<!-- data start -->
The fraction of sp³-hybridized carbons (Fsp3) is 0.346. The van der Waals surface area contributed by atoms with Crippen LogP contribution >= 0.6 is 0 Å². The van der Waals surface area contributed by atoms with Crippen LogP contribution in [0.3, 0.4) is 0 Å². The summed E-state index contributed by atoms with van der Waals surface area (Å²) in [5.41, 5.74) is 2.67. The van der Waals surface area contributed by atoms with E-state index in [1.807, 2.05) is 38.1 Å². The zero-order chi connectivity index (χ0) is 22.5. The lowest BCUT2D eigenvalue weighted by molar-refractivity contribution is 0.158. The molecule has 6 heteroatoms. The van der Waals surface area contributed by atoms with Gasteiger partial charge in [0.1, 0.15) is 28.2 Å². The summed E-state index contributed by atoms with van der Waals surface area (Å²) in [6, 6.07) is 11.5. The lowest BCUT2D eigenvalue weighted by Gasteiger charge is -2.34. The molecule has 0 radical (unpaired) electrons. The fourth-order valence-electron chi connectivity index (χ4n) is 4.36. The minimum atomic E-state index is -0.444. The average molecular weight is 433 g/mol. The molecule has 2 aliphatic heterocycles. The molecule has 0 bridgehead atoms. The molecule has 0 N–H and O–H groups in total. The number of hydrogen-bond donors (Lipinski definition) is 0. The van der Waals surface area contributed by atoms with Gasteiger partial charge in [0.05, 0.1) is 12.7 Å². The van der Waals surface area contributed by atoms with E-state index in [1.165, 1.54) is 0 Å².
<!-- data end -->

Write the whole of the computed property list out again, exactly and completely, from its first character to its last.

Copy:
The fraction of sp³-hybridized carbons (Fsp3) is 0.346. The van der Waals surface area contributed by atoms with Crippen LogP contribution >= 0.6 is 0 Å². The van der Waals surface area contributed by atoms with Crippen LogP contribution in [0.3, 0.4) is 0 Å². The summed E-state index contributed by atoms with van der Waals surface area (Å²) in [5.41, 5.74) is 2.67. The van der Waals surface area contributed by atoms with E-state index in [1.807, 2.05) is 38.1 Å². The zero-order chi connectivity index (χ0) is 22.5. The lowest BCUT2D eigenvalue weighted by molar-refractivity contribution is 0.158. The molecule has 6 heteroatoms. The van der Waals surface area contributed by atoms with Gasteiger partial charge in [0.1, 0.15) is 28.2 Å². The summed E-state index contributed by atoms with van der Waals surface area (Å²) in [6, 6.07) is 11.5. The lowest BCUT2D eigenvalue weighted by Gasteiger charge is -2.34. The molecule has 0 radical (unpaired) electrons. The fourth-order valence-electron chi connectivity index (χ4n) is 4.36. The minimum atomic E-state index is -0.444. The average molecular weight is 433 g/mol. The molecule has 2 aliphatic heterocycles. The molecule has 0 bridgehead atoms. The molecule has 0 N–H and O–H groups in total. The number of hydrogen-bond donors (Lipinski definition) is 0. The van der Waals surface area contributed by atoms with Gasteiger partial charge in [0.05, 0.1) is 12.7 Å². The van der Waals surface area contributed by atoms with E-state index in [1.165, 1.54) is 0 Å².